Getting To Know The Creator Of ‘Babes,’ The Web’s Cutest Queer Series
By Sarah Ratchford
AJ Ripley makes queer life in a small town painfully, hilariously real.
It’s pretty much impossible to have a conversation with AJ Ripley and come away without having had at least one genuine laugh.
Ripley is the creator of Babes, a new web series about queer life and friendship in small-town Canada. T. Thomason, a nonbinary trans man with ever-present dimples and conspiratorial expression, plays AJ, a nonbinary character loosely based on Ripley. The show chronicles the early stages of AJ’s transition, but its real focus is the relationship between AJ and their best friend Sybil (Emily Reuangrith), both of whom are struggling to feel at home in their small town of Fredericton, New Brunswick. Fredericton, the capital of the Eastern Canadian province, is a white collar city where life mostly revolves around its universities, government, and the military. There is actually a high LGBTQ population per capita there, but queer, artistic, and socially politicized people still find themselves marginalized in the city at large.
Enter Babes. The crew, headed by Ripley and director Victoria Clowater, is made up mostly of women, trans, and queer folks. The first six episodes were released in the summer, and two more dropped a couple of weeks ago. (Rather than building up seasons and dropping them as a package, AJ is releasing them as they’re finished.) AJ and I settle into a Skype call late on a Monday evening so they can tell me more.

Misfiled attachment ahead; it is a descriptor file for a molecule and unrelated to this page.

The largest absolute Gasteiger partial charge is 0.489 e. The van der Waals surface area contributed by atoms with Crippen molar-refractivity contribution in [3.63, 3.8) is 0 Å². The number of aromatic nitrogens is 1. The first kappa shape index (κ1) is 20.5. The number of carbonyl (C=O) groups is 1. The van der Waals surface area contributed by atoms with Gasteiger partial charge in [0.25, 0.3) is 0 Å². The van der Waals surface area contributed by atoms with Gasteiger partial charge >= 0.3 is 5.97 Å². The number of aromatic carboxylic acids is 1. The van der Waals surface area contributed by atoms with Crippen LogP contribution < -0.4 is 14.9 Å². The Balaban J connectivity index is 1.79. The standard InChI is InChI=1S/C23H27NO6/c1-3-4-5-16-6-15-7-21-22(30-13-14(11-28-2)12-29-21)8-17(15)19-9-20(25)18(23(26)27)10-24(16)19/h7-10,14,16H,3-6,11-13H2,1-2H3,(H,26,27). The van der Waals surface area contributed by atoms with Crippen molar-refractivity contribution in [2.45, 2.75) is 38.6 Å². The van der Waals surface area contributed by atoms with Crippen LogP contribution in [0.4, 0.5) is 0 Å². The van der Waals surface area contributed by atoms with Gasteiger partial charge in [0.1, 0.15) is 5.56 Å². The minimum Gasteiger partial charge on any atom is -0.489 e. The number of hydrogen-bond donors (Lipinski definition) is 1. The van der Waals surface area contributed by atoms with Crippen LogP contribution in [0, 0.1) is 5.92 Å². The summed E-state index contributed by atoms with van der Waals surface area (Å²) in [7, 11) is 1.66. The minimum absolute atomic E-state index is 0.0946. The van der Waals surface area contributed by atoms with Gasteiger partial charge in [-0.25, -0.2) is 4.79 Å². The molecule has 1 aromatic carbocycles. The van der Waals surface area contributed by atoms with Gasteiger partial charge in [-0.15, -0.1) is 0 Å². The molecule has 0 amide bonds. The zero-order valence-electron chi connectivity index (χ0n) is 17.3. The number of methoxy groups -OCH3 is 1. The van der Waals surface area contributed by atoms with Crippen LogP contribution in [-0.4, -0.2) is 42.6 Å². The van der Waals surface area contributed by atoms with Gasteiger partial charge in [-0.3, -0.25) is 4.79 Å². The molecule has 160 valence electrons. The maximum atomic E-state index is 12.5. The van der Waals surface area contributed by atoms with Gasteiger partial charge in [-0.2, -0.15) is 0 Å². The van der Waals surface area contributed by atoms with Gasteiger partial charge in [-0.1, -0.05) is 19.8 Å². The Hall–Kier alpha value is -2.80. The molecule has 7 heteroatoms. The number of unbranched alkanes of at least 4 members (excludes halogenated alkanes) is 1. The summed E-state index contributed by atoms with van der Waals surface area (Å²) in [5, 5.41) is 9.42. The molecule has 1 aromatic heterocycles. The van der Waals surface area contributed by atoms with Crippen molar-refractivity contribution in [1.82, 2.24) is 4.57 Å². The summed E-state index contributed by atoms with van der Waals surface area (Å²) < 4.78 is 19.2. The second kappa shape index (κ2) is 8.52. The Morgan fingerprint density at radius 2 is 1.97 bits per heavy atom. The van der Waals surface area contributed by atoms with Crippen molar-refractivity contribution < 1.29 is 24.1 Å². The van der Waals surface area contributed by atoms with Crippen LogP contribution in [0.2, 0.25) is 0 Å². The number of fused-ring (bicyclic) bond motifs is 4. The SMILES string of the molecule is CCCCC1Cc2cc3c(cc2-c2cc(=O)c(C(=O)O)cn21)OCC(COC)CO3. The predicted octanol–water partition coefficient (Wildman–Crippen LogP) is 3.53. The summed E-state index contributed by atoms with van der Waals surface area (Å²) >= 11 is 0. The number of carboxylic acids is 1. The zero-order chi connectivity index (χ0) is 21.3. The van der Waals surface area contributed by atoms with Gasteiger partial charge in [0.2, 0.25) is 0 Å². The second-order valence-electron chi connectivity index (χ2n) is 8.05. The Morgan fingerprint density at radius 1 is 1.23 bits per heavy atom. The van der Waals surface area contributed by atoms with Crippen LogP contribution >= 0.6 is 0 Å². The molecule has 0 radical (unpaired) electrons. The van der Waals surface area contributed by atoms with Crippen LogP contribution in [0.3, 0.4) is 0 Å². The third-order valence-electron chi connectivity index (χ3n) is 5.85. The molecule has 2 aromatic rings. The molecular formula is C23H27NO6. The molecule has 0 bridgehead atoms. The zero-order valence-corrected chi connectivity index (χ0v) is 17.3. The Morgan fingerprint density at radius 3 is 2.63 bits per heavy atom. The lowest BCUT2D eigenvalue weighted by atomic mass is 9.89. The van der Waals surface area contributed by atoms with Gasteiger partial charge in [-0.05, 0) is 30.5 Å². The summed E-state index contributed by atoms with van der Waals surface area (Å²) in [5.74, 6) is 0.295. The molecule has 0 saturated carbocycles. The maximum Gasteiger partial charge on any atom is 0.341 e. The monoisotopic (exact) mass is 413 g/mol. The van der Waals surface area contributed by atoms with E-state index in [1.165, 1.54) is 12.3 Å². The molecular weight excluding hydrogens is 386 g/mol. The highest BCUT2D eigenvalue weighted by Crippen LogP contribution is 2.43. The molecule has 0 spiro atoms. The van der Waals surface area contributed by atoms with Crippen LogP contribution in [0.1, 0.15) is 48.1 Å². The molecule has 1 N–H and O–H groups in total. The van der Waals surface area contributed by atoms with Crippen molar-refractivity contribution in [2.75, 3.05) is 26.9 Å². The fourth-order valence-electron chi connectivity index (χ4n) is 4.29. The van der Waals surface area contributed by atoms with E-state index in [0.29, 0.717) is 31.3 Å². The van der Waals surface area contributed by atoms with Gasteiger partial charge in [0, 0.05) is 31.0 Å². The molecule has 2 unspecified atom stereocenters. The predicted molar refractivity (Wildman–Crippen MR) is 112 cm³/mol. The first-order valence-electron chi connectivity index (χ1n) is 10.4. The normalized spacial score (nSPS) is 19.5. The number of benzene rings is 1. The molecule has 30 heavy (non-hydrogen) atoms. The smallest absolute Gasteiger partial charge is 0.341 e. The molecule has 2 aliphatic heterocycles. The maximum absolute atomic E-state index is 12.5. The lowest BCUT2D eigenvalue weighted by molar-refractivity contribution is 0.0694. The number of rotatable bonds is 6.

The Establishment: What made you realize that now was the time to make a web series?
AJ Ripley: I started writing it a few months before I came out as trans. My father had been diagnosed with advanced Alzheimer’s and I was losing him quickly. I said to my best friend, Marie Fox, that I just wanted to laugh. In the beginning I wanted to explore that best friend relationship. Not everybody has access to this romantic love idea that is so constantly peddled in popular media, and at that time in my life, I had had a series of failed relationships. She was the one person who was always there. So the story started there, but it sort of grew into this place of fiction. Then, when I came out as trans, this became an opportunity for trans representation, and to do it in a way that we don’t always see. We get this idea that there’s one way to be trans because certain narratives are told so often in popular culture — the “born in the wrong body” narrative is one that we hear a lot, but it wasn’t necessarily that cut and dried for me.
We get this idea that there’s one way to be trans because certain narratives are told so often in popular culture.
My favorite scene is where AJ goes to their first trans support group, and the woman asks what they like to be called. AJ thinks she means in bed, and starts making fun of people who don’t know how to talk dirty. The woman meant pronouns, and confusion ensues. How true to your own life is that scene, and the show in general?